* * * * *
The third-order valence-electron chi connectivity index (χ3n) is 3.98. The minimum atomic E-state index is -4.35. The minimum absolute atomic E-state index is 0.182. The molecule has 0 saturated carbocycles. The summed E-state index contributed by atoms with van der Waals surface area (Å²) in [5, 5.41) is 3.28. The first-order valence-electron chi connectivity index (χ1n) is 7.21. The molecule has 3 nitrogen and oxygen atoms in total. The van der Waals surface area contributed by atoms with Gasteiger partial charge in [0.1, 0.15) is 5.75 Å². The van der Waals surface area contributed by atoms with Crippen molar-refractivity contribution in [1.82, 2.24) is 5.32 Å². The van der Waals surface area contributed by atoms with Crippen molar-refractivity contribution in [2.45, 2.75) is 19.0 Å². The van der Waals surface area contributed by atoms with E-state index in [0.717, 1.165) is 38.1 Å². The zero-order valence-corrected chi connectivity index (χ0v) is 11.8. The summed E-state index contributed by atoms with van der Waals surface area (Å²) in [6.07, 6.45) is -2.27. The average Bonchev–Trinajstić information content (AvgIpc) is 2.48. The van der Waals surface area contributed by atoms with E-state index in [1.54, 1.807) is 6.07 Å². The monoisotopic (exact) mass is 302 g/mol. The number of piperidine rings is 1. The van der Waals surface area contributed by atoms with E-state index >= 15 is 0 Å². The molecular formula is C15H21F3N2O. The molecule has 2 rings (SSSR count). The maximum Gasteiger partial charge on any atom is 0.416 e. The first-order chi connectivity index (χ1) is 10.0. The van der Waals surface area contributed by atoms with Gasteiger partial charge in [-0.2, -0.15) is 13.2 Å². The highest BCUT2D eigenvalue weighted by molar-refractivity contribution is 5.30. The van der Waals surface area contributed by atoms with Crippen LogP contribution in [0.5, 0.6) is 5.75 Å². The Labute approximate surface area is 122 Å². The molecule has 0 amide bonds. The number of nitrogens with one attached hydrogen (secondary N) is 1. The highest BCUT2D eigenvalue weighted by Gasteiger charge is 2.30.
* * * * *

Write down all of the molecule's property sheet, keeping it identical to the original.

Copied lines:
The third-order valence-electron chi connectivity index (χ3n) is 3.98. The minimum atomic E-state index is -4.35. The minimum absolute atomic E-state index is 0.182. The molecule has 0 saturated carbocycles. The summed E-state index contributed by atoms with van der Waals surface area (Å²) in [5, 5.41) is 3.28. The first-order valence-electron chi connectivity index (χ1n) is 7.21. The molecule has 3 nitrogen and oxygen atoms in total. The van der Waals surface area contributed by atoms with Gasteiger partial charge in [0.1, 0.15) is 5.75 Å². The van der Waals surface area contributed by atoms with Crippen molar-refractivity contribution in [1.82, 2.24) is 5.32 Å². The van der Waals surface area contributed by atoms with Crippen molar-refractivity contribution in [2.45, 2.75) is 19.0 Å². The van der Waals surface area contributed by atoms with E-state index in [0.717, 1.165) is 38.1 Å². The zero-order valence-corrected chi connectivity index (χ0v) is 11.8. The summed E-state index contributed by atoms with van der Waals surface area (Å²) in [6.07, 6.45) is -2.27. The average Bonchev–Trinajstić information content (AvgIpc) is 2.48. The van der Waals surface area contributed by atoms with E-state index in [1.54, 1.807) is 6.07 Å². The monoisotopic (exact) mass is 302 g/mol. The number of piperidine rings is 1. The van der Waals surface area contributed by atoms with E-state index >= 15 is 0 Å². The molecular formula is C15H21F3N2O. The molecule has 2 rings (SSSR count). The maximum Gasteiger partial charge on any atom is 0.416 e. The first-order chi connectivity index (χ1) is 10.0. The van der Waals surface area contributed by atoms with Gasteiger partial charge in [-0.2, -0.15) is 13.2 Å². The highest BCUT2D eigenvalue weighted by molar-refractivity contribution is 5.30. The van der Waals surface area contributed by atoms with Crippen LogP contribution in [0.5, 0.6) is 5.75 Å². The Labute approximate surface area is 122 Å². The molecule has 0 amide bonds. The number of nitrogens with one attached hydrogen (secondary N) is 1. The highest BCUT2D eigenvalue weighted by Gasteiger charge is 2.30.